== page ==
Corona Class, Lesson #8


Insanity is doing something over and over again and expecting different results, Mark Twain was referring to addiction, which, is definitely worth a post given that lockdown has seen a spike in drug use

But I am not referring to a cheeky glass of Zinfandel of an evening but another addiction of mine: cycling. I love it, however, I had a reality check a couple of weeks ago when I fell off my bike and broke my wrist. But, when it heals, I will get back on my bike out of love but also, currently, out of necessity.

As the governement is warning people to avoid public transport they now have to reassess how people travel. For me, cycling is a no brainer: it’s fast, fun and free but for others cycling is a plan C after the car and bus. I see cars as moving death machines and don’t really understand their appeal so a £2 billion package to encourage cyclists in cities and decrease reliance on cars is a welcome chink of light.

However when I went to A&E for an X- Ray, the nurse said they had treated a lot more cycling related injuries, so with this in mind, I have compiled a list of cycling Do’s and Dont’s that I have picked up along the way but which, admittedly I don’t always follow.


  1. Wear a helmet. Enough said. Although my reluctance to get helmet hair, puts me off. But I need to ask myself, what would I rather have, brain damage or weird hair?
  2. Watch out for drains and metrolink tracks or you will get your tyre caught in them and fall sideways
  3. Invest in bike lights but make sure you take them off when locking up in public or there is no guarantee that they will be there when you get back
  4. Invest in a good Krptonite U- lock they are immune from bolt cutters
  5. Make eye contact with drivers, to make sure they have seen you


  1. Listen to headphones. On the road you need all your senses
  2. Stand on your pedals to speed up, use your gears
  3. Ride on the pavement, one of my pet hates, is trying to avoid getting knocked over by a cyclist who doesn’t know their place
  4. Jump red lights, drivers hate you for it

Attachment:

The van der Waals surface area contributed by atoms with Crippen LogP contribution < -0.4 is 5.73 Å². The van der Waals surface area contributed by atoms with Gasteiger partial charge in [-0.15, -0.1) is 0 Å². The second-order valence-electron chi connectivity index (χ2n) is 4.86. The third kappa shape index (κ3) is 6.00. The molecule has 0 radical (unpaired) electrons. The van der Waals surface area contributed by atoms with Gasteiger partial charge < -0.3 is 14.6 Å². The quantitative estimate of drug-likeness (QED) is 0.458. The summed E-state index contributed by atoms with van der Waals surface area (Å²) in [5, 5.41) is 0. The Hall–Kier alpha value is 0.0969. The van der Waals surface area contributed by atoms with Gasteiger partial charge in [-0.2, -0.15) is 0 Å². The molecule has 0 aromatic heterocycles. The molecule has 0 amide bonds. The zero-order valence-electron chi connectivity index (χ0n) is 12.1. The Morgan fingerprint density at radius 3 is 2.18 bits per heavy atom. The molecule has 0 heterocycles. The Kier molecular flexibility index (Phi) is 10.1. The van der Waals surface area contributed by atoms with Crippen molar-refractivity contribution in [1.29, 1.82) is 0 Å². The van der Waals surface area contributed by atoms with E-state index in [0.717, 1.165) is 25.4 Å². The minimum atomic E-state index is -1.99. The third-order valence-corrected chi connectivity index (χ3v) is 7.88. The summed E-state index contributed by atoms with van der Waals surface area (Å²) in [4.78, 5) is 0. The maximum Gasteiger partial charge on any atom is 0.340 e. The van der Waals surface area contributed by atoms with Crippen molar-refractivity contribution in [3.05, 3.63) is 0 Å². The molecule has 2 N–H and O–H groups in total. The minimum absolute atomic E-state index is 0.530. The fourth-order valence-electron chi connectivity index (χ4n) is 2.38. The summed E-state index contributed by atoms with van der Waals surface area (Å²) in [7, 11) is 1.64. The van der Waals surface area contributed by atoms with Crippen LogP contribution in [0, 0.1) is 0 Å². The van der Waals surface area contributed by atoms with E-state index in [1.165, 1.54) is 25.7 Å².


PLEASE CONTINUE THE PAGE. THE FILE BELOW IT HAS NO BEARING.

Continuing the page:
5. Trust Audi drivers. People who regularly speed in fast cars generally have little regard for other road users

Obviously with cycling the risk of injury is an understandable concern but don’t let that put you off, cycling is great and you don’t have to tolerate standing underneath someone’s armpit, getting a waft of last night’s garlic breath and of course, risking exposure to Coronavirus on public transport.

Just like lots of areas of life cycling requires confidence to keep your balance and moving forward so have fun, but follow the Covid 19 mantra and stay safe!

2 thoughts on “Corona Class, Lesson #8

  1. I agree with all of those points, I really think you’ve nailed the top 5 in each category. I am the opposite way round on the feeling of safety though, as long as I’ve got decent crumple-zones around me I can handle the unspoken bargain of trust between me and machine on the speed and handling my end. I tried cycle commuting in London and gave it up after a fraught week and a few blind spot near-misses, so admittedly I may have skewed my experience sample for decision-making on the topic a little…


  2. Yeah because I have been riding about the streets of Manchester without any horrid incidents (touch wood) I am very confident bordering on cocky because I know these streets very well. If I was riding about in London I would be less confident bordering on scared so lets hope Boris’s bike infrastructure comes through eh? Anything that makes London (and other cities) more cycling friendly has to be a good thing.


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